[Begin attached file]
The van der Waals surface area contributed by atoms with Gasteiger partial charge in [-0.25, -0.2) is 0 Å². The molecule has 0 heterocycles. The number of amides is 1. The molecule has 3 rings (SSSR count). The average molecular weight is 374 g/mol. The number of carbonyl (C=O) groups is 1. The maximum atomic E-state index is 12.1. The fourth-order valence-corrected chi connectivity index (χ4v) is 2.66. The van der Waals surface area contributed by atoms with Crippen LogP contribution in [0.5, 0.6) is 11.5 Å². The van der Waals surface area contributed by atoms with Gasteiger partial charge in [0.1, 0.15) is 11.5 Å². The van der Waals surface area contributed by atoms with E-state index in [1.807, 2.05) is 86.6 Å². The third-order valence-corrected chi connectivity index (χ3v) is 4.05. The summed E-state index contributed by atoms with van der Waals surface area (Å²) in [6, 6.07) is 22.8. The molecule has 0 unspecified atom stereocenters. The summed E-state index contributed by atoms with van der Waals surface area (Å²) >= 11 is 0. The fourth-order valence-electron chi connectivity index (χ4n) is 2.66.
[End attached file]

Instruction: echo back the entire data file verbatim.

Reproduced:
The van der Waals surface area contributed by atoms with Gasteiger partial charge in [-0.25, -0.2) is 0 Å². The molecule has 0 heterocycles. The number of amides is 1. The molecule has 3 rings (SSSR count). The average molecular weight is 374 g/mol. The number of carbonyl (C=O) groups is 1. The maximum atomic E-state index is 12.1. The fourth-order valence-corrected chi connectivity index (χ4v) is 2.66. The van der Waals surface area contributed by atoms with Crippen LogP contribution in [0.5, 0.6) is 11.5 Å². The van der Waals surface area contributed by atoms with Gasteiger partial charge in [0.1, 0.15) is 11.5 Å². The van der Waals surface area contributed by atoms with E-state index in [1.807, 2.05) is 86.6 Å². The third-order valence-corrected chi connectivity index (χ3v) is 4.05. The summed E-state index contributed by atoms with van der Waals surface area (Å²) in [6, 6.07) is 22.8. The molecule has 0 unspecified atom stereocenters. The summed E-state index contributed by atoms with van der Waals surface area (Å²) >= 11 is 0. The fourth-order valence-electron chi connectivity index (χ4n) is 2.66.